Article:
The name of the game
Indeed, it may seem a bit pathetic to cover all things fighting only at the end of that post, knowing that SKB is first and foremost a Beat’em Up; but it was hard to proceed otherwise. I’m following an agenda set by the game itself, willingly or not; and since SKB clamoured for attention in the most unsavoury way by aiming straight at the player’s groin, I first had to dismiss the idea that this game is just a load of fan-service crap. Now that the deed is done, we can pore over the heart of the game, namely the butt-kicking. And boy, is it good.
A Beat’em Up lives and dies by its physics, and SKB’s physics are absolutely brilliant. The control over your character is total, with no trace of the sketchiness or wobbliness that plagues games such as Code of Princess, and foes have a kind of pleasant density that makes the fighting incredibly fulfilling—you can really feel yourself punching them, so to speak, and it’s quite the guilty pleasure. The action is fast-paced and nervous, and combat is very much aerial-based: the most devastating combos are performed in the air and a couple of aerial attacks are available, as well as a double jump which is an absolute blessing and can be a life-saver at time, especially when combined with the aforementioned aerial attacks. And there is a dedicated jumping button to boot, saving you the trouble of having to fumble with the analog stick.
Talking about buttons, it’s worth mentioning that SKB keeps things as simple as possible in that department and spares the player a lot of button-mashing. You never need to press more than two buttons at a time to perform any action, and the combos are based solely on various combinations of the X and Y buttons—displayed at all times on the touch screen for your convenience. SKB is as close to as beginner’s Beat’em Up as it gets, while remaining deeply fulfilling thanks to the sheer variety of moves that you can execute—a variety made even wider by the size of the roster.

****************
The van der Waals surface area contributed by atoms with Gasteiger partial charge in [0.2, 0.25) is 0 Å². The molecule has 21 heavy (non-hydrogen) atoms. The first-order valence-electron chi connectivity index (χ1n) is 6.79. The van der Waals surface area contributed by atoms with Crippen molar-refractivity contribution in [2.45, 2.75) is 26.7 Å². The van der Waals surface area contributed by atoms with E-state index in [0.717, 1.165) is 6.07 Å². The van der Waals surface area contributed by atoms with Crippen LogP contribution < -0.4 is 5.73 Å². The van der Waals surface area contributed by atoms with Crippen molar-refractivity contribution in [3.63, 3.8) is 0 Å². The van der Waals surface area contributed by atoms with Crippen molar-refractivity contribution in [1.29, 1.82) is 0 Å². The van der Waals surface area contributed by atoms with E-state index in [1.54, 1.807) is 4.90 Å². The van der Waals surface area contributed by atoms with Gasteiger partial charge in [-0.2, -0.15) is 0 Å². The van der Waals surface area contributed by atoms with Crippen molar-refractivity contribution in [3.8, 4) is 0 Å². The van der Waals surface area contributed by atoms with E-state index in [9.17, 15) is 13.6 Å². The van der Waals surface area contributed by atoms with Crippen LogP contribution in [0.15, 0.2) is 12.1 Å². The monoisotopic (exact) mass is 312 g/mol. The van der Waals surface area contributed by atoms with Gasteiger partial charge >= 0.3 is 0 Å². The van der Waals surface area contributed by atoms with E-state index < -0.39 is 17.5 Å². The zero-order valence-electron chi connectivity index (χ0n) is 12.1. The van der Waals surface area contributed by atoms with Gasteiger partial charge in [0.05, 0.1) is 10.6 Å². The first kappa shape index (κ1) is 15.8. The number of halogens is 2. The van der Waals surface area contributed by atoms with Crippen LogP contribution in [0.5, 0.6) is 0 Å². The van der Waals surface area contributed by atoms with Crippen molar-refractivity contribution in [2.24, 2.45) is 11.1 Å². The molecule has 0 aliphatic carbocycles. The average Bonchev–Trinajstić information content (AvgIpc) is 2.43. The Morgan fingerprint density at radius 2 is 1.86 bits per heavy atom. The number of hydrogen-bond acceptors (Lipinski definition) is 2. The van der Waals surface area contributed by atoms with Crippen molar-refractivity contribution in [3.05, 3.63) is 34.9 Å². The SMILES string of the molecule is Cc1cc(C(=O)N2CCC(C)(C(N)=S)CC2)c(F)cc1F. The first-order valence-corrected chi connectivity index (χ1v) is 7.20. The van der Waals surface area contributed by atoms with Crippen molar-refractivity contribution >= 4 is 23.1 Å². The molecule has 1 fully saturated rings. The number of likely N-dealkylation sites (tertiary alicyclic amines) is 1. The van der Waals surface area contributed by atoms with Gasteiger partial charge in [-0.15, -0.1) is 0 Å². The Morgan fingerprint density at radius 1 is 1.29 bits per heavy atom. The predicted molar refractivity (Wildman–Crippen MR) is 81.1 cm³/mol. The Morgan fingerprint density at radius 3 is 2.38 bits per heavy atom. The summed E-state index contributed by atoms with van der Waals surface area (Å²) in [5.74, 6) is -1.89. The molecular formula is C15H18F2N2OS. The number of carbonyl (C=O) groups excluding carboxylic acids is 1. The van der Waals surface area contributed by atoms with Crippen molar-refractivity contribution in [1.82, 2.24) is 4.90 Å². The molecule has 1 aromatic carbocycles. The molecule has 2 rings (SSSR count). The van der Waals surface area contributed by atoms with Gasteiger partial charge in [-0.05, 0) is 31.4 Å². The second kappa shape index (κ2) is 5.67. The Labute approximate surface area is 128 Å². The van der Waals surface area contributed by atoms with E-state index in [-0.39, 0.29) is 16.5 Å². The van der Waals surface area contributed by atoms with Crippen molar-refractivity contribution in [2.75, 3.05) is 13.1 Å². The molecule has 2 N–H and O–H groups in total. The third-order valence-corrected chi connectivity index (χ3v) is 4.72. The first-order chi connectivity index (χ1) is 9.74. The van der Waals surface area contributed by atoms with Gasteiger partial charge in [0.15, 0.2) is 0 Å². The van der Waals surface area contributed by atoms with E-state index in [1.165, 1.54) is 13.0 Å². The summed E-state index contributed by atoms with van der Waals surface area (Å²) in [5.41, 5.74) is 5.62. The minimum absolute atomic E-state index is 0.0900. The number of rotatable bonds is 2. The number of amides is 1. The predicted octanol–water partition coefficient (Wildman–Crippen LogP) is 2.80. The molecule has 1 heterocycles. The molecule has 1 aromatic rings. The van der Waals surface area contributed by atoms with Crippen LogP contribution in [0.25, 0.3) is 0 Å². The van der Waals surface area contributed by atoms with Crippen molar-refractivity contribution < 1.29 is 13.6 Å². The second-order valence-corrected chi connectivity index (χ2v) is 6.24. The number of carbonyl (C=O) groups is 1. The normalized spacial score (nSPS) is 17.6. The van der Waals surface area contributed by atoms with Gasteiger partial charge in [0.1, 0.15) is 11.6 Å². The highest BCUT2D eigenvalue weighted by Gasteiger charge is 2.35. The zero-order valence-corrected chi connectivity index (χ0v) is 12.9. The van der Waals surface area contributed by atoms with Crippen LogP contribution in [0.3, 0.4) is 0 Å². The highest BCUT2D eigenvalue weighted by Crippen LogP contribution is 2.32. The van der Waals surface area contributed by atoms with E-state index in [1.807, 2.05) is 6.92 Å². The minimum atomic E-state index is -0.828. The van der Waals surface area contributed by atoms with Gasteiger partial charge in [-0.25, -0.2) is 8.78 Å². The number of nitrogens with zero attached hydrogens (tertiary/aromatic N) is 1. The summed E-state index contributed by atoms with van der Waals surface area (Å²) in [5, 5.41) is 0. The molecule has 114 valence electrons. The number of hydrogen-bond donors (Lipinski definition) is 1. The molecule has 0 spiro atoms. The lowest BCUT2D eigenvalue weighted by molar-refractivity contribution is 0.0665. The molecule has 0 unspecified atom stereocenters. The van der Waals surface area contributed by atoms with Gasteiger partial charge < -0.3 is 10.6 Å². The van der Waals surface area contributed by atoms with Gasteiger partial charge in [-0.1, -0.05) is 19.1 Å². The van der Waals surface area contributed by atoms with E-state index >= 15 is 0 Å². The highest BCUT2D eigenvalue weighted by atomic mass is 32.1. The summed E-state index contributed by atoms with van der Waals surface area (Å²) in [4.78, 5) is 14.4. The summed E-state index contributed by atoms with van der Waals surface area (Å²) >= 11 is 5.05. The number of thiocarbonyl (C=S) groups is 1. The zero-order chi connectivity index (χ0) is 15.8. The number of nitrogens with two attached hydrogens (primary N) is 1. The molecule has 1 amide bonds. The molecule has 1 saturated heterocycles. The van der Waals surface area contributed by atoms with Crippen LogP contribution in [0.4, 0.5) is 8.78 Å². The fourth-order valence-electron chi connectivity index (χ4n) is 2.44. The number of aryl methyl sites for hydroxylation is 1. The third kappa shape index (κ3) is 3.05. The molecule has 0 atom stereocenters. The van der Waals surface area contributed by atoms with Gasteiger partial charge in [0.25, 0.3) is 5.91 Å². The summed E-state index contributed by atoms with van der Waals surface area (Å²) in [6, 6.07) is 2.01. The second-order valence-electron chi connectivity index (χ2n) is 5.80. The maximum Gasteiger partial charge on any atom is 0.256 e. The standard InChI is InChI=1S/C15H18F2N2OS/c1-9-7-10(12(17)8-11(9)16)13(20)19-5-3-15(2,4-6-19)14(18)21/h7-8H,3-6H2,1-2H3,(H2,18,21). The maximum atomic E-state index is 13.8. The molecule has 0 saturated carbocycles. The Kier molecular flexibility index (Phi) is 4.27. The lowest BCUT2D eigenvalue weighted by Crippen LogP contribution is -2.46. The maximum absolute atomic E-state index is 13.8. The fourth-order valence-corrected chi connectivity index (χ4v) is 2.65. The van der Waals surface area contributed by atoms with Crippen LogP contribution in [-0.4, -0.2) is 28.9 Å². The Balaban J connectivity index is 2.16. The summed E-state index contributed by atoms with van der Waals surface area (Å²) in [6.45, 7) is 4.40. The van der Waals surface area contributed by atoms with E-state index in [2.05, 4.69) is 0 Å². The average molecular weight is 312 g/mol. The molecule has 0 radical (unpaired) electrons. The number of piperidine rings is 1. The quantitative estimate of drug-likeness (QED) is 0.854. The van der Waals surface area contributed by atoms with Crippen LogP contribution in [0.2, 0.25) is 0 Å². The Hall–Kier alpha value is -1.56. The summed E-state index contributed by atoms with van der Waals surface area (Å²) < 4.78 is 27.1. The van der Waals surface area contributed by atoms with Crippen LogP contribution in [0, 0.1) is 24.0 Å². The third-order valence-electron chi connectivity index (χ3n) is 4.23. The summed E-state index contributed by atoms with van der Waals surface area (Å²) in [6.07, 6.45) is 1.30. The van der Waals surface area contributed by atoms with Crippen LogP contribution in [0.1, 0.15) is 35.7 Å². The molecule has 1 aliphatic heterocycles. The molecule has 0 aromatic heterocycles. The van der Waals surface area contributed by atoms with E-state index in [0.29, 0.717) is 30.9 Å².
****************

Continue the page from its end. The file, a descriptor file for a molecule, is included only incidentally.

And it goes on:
Said roster, and the array of fighting styles that comes with it, is most definitely another highlight of SKB. Each of the shinobis offers her own interpretation of the fighting system, prompting you to adapt your way of playing accordingly. This is obviously a staple of the genre, but SKB pulls it out better than most Beat’em Ups. Each girl is obviously endowed with her own exclusive combination of speed, strength and endurance as well as granted her own private combos—this was already the rule in Streets of Rage, and it’s still valid today. SKB then pushes the envelope a tad further by allotting different ranges and areas of effect to each lady’s Secret Arts (i.e. powerful special attacks), and pushes it even further by giving the same treatment to their regular attacks. This could have ended up as a giant mess of unbalanced characters, had things not been handled admirably well; what you get instead is a lively, vibrant and multifaceted fighting system that can nearly give you the feeling that you’re playing a different game every time you switch characters—expect that you’re not, so you still have the benefit of fully mastering the game’s commands. This obviously gives SKB a huge amount of replay value; as a matter of fact, I’ve been playing the game for a good twenty hours and still didn’t fully explore all the variations of the fighting style embodied by the ladies.
When all is said and done, and when one looks beyond the campy fan-service coating, Senran Kagura Burst is a gloriously good game. It’s a fun, lively and exuberant Beat’em Up that offers a rock-solid and exhilarating fighting experience, as well interesting characters that are highly loveable and relatable and a touching storyline. The wealth of content packed by SKB is truly staggering: there are so many different modes, stages and fighters that you can rest assured that your initial investment in the game will be recouped several times over. The amount of content is actually so enormous that it borders on being overwhelming, leaving the player queasy and with the feeling that there is way much more than they can chew and that they will never see the end of it. I’d like to elaborate on that point, as well as on the other flaws of Senran Kagura Burst; however, this post itself is on the verge of becoming overwhelmingly huge and indigestible, so these matters will have to wait for my next post, which will be dedicated to the less glorious aspects of the game. Thanks for reading, and be my guest anytime!